It’s Dimming! Astronomers Jump At Opportunity To Solve The Mystery Of Tabby’s Star

“Perhaps, as many suggested, this was evidence of an alien megastructure being constructed? But another astrophysical scenario could explain it: a recently devoured planet. Gases would dim the star overall, while outbursts and flares create irregular flux dips.”

Earlier this decade, the Kepler mission became the most successful planet-finding endeavor of all time, turning up thousands of new worlds by measuring the transit data of some 150,000 stars. When planets passed in front of their parent star, they blocked a tiny fraction of their light, leaving behind an imprint of a periodic dimming signal. But one star dims differently from all the others. KIC 8462852, known as Tabby’s star, has irregular dips of up to 20% in brightness, equivalent to ten times the effect of all the Solar System’s planets combined. What could be causing this? While a few astronomers have proposed alien megastructures, another, simpler explanation might explain it all: a recently devoured planet.

As a new dimming event is underway, astronomers hope to collect enough quality observations to validate or disfavor all the ideas bouncing around. Find out more today!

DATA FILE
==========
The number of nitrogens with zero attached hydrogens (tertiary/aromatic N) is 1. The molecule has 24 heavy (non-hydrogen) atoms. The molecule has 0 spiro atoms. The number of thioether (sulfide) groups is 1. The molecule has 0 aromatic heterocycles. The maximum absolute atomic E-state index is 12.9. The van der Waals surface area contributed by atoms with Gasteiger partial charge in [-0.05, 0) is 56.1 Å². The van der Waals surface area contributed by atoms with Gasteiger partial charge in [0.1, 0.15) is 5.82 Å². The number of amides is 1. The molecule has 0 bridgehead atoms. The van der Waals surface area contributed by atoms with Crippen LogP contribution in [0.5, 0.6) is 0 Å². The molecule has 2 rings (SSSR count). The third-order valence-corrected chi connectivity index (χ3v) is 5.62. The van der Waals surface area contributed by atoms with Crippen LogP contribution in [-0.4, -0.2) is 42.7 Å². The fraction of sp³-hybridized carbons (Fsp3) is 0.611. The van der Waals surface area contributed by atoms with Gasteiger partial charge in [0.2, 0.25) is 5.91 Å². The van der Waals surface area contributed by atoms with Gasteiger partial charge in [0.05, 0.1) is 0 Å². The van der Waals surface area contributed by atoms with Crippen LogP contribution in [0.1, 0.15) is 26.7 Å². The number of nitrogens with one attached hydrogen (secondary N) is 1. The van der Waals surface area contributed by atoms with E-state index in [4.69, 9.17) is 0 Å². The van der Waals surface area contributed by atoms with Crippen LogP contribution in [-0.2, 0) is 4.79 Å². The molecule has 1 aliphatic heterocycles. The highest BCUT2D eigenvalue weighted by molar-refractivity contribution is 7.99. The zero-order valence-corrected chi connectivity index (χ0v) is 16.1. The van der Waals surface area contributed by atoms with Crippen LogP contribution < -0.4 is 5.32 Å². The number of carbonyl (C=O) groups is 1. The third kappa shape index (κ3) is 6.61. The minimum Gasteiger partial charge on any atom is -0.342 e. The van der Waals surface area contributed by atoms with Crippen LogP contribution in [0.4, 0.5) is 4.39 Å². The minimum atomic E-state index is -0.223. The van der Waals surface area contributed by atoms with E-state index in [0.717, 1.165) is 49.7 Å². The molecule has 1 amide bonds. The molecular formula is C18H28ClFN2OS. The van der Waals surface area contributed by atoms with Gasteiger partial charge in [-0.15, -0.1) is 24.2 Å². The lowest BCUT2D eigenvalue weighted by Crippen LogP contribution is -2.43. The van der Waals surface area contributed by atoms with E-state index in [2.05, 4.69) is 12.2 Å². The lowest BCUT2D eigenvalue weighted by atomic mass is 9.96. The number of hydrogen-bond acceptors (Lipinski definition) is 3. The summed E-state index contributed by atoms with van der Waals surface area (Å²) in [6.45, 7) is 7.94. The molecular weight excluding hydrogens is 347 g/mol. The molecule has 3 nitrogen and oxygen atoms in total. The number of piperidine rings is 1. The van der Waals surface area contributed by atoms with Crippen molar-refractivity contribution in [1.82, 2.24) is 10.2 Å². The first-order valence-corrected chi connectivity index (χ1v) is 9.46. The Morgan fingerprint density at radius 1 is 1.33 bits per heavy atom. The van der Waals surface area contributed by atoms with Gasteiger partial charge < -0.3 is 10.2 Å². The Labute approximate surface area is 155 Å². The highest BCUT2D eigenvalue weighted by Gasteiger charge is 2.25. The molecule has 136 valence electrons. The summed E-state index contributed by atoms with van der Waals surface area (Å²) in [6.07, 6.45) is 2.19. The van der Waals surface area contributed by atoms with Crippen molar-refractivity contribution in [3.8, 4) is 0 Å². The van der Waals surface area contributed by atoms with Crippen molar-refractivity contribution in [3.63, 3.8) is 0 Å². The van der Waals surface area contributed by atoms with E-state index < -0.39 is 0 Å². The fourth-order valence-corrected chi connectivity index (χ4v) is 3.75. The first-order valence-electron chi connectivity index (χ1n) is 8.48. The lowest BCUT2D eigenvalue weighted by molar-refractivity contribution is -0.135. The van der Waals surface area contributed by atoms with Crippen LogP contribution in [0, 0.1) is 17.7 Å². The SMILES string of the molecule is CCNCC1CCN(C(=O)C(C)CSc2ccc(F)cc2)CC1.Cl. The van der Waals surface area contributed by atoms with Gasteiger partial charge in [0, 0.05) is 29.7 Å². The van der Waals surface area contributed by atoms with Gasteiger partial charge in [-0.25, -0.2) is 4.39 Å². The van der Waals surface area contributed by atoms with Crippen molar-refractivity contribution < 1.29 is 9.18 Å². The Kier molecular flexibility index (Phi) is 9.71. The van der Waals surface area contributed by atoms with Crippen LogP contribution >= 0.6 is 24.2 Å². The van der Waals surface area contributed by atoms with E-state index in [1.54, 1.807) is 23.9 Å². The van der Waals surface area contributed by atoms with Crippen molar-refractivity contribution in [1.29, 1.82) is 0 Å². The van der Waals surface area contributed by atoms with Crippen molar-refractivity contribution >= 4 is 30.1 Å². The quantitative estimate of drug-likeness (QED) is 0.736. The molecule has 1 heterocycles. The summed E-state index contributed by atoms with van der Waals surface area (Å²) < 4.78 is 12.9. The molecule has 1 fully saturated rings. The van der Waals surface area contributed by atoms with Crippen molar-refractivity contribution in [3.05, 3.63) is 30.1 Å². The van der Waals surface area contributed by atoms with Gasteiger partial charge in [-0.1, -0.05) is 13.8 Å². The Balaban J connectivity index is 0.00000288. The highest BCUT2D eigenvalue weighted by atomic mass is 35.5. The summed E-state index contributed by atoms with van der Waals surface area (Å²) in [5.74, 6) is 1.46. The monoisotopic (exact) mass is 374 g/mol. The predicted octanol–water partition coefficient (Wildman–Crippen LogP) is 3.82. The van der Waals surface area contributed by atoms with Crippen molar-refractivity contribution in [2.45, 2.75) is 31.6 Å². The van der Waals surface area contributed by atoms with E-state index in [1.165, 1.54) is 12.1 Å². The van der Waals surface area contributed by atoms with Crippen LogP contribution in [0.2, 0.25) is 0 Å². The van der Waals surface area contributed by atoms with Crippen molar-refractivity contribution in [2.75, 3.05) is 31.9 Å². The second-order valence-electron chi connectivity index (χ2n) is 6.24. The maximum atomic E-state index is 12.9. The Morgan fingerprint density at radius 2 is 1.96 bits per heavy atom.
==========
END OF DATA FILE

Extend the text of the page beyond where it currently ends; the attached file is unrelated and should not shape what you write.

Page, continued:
Exoplanets: Strange New Worlds

Super Saturn

Around a distant star 420 light years away is a planet with such huge rings that they’re 200 times larger than the rings of Saturn, J1407b. The rings are about 74,560,000 miles in diameter and contain about as much mass as Earth itself. Gaps in the rings, like we see in Saturn’s rings, are likely created by exomoons orbiting around the planet, clearing out paths between the rings and keeping them distinct.

(Image credit: Ron Miller)

The Planet of Burning Ice

The most remarkable things happen when you push physics to extremes.

Far away in the Gliese star system is a Neptune-sized planet called Gliese 436 b. This world is covered in ice that burns constantly at 822.2˚ Fahrenheit (439˚ C).

The reason why the water doesn’t liquify and then turn into steam is due to the massive gravity of the planet - it exerts so much force on the water that the atoms are bound tightly together as a solid: burning ice.